The Four Most Common Misconceptions In Personalized Marketing

According to data published by Caslon & Co. based on research by the DMA and PODi, personalized marketing content generates response rate 3x or more than static content for various marketing objectives, including ordering.

But what if you have thousands, tens of thousands, or even millions of customers, like many retailers, e-tailers, consumer products and services companies, and B2B distributors? If they could send the right product offer to every single one of their customers in every email campaign, the results would be fantastic. But conventional wisdom puts this beyond all but the largest companies.

There is so much attention to this area now that things are changing. What you assumed true a couple years ago may not be so today. Here is a list of the most common misconceptions I hear:

1. More types of data means more accurate predictions. Conventional wisdom is, you need to pull data together from as many sources as possible to discover the right customer attributes and behaviors that most accurately predict a customer’s loyalty or buying interests. That, by necessity, entails a huge data integration project before you can get started, but the basic premise is not true. Skip the massive big data project. With the right technology, you can get highly accurate purchase predictions from just a few data fields of past purchase history.



2. The best lift comes from finding the right customers for each product. By far, the most typical use of predictive analytics for email marketing is to determine which customers are likely to be interested in a given product and run a campaign offering that product to those customers. This is partly because the company has reasons to want to move a given product (high inventory, better margin, etc.), but it’s also because of limitations imposed by conventional wisdom. Data modeling is expected to figure out a way to group or “score” customers on their likely interest in the product. Many tools, algorithms, and techniques may be involved, and it could take days. Probably okay for a handful of products, but forget about finding the best customers for “all” your products, right?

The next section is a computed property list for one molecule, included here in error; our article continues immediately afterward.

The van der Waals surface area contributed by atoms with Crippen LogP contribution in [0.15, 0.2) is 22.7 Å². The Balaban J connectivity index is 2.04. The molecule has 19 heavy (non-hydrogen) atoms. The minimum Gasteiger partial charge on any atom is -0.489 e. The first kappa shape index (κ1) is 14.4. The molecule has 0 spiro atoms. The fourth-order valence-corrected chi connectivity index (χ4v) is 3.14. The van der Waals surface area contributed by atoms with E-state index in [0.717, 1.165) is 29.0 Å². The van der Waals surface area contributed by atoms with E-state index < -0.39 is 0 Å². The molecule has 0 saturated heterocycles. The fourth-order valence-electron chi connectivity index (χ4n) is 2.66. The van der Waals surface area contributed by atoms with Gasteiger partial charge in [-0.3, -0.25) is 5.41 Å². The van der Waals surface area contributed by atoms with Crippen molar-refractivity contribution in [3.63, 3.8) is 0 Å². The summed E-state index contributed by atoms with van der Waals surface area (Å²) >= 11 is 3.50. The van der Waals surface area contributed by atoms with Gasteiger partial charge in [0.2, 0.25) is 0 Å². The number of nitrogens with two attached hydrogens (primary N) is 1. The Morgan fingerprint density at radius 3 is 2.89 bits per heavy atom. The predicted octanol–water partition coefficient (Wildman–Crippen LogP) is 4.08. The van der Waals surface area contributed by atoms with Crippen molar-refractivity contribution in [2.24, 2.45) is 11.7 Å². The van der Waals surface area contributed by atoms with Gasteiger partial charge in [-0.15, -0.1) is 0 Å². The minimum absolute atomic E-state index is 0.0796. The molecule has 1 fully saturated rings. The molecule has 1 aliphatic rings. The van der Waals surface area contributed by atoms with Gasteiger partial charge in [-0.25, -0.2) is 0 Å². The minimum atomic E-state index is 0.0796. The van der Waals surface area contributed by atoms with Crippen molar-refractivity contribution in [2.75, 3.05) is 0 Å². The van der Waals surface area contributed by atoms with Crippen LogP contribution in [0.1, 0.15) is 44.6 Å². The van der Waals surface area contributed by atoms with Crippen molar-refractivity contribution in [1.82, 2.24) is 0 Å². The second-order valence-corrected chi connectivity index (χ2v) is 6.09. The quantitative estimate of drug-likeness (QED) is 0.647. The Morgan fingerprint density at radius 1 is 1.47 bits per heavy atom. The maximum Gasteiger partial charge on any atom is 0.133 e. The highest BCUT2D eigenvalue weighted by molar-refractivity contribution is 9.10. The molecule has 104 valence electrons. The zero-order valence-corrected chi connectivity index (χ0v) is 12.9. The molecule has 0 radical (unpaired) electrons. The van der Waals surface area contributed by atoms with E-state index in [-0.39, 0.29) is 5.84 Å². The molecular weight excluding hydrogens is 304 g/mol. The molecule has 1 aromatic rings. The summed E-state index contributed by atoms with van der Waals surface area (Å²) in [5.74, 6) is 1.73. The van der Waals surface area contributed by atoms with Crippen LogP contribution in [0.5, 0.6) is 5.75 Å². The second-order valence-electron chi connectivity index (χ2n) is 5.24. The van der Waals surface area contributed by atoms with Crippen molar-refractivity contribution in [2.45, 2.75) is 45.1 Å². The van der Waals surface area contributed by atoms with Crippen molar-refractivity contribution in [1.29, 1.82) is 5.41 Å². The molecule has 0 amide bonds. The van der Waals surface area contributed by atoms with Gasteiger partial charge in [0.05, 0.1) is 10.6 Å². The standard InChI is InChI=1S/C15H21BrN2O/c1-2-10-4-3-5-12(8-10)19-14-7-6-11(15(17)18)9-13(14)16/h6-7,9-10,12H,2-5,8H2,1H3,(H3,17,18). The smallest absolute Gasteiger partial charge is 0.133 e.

Well, there are technologies out there that automatically score all products against all customers without anyone doing any modeling. Rather than product-centric campaigns, you can do customer-centric campaigns that make every customer a different, personalized product offer. In our experience, the best lift comes from these campaigns.

3. Executing individualized marketing campaigns is hard. Many marketers still assume it’s too hard to individualize emails to every customer. In fact, all but the most basic email automation systems allow templated emails that contain areas for variable content. That content can be automatically pulled from a control file: a customer list that contains or points to the variable content for each customer, which is inserted into the template. The hard part is building the control file. But that’s getting easier too. There are services and do-it-yourself tools for building these files from the analytics. So, a marketer could specify a list targeting fading customers where they will see four product offers, three they’ve purchased before and one they have not, based on purchase probability, then automatically output a control file in the format needed by their email system.

4. Finding new customers is most important.  While this is an important job, it’s still more important to get the most value out of existing customers. There’s no quicker and easier way to move the company’s top and bottom line than increasing the lifetime value of each customer (not just on average, but of “each” customer). There is no guarantee your “loyal” customers will continue being loyal. Personalized marketing to your customers makes that difference.

So there you have it. It doesn’t have to be that costly or difficult to predict the products each customer is most likely to buy.

1 comment about "The Four Most Common Misconceptions In Personalized Marketing".
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  1. Bart Foreman from Endgame Marketing Solutions, May 11, 2015 at 6:54 p.m.

    Excellent dialog.  However, at the end you fell into the LTV trap.  I may be the only marketer on the planet that takes a very dim (polite) view of the LTV metric. What I would have said is "There is no quicker and easier way to move the company's top and bottom line than increasing the BRAND'S lifetime value to the customer." It's not about the customer's lifetime value to the company/brand; it's the brand's lifetime value to the customer that is important.

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